I look forward to the conference, and congratulate Pue’s on taking the initiative.

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I’ve had the image below for quite a well now, a fantastic old press snap of two Gardaí inside Connolly House (located on Great Strand Street) after the attack on the premises in March 1933 by an anti-communist mob. Accounts of the night are always chaotic, for example in Pat Feeley’s wonderful article “The Siege of 64 Great Strand Street” (Old Limerick Journal,Vol. 9, Winter 1981) it is noted that:

“As the house filled with smoke and the mob began to occupy it, the defenders were making their escape across the rooftops. The fire brigade tried to rescue two women who were in difficulties on the slates but they were prevented by the crowd who slashed their water hose”

The fact a Webley and Colt. 45 Revolver were found by the Gardai behind the shop counter perhaps best indicates the political tension and state of fear at the time.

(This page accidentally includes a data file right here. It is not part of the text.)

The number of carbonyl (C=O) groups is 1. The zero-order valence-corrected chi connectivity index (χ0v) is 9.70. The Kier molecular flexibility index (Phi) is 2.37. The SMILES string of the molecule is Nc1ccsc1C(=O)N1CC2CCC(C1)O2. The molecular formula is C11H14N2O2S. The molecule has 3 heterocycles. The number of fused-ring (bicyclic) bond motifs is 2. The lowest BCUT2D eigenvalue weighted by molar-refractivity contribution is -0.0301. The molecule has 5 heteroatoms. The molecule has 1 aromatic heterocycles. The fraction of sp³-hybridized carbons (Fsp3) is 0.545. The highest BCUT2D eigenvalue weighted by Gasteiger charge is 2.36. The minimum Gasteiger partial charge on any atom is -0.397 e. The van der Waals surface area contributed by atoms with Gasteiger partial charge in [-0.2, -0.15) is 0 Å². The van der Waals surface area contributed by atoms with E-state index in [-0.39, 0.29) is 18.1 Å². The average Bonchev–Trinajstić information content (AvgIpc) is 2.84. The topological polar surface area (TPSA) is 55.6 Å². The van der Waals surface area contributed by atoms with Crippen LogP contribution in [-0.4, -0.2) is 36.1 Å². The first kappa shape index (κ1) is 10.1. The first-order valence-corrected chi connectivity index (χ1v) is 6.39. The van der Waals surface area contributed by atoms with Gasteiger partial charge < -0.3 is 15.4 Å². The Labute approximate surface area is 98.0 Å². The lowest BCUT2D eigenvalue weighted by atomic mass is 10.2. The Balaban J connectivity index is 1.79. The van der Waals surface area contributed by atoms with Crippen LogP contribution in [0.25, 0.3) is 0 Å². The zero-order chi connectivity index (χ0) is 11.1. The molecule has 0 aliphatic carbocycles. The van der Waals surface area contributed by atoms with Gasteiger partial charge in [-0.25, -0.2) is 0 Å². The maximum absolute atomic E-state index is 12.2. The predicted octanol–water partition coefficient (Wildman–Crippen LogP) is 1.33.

Feeley’s article also mentions a meeting held a number of days later where Maud Gonne McBride condemned those behind the scenes at Connolly House, to which a voice in the crowd responded that those involved were Catholics. When she continued to speak, and condemned the broader attacks of the street mobs:

Again the voice repeated, “It was Catholics”. To which this time she replied, “They were hooligans”

Bob Doyle, one of the men who was in the mob that attacked Connolly House, would go on to join the International Brigade forces opposing fascism in Spain. In his memoirs Brigadista, he wrote that:

“I had attended the evening mission on Monday 27 March 1933 at the Pro-Cathedral, during the period of Lent where the preacher was a Jesuit. The cathedral was full. He was standing in the pulpit talking about the state of the country, I remember him saying – which scared me – “Here in this holy Catholic city of Dublin, these voile creatures of Communism are within our midst.” Immediately after the sermon everybody then began leaving singing and gathered in a crowd outside, we must have been a thousand singing “To Jesus Heart All Burning” and “Faith of our Fathers, Holy Faith”. We marched down towards Great Strand Street, to the headquarters of the socialist and anti-Fascist groups in Connolly House. I was inspired, of you could use that expression, by the message of the Jesuit. There was no attempt by the police to stop us”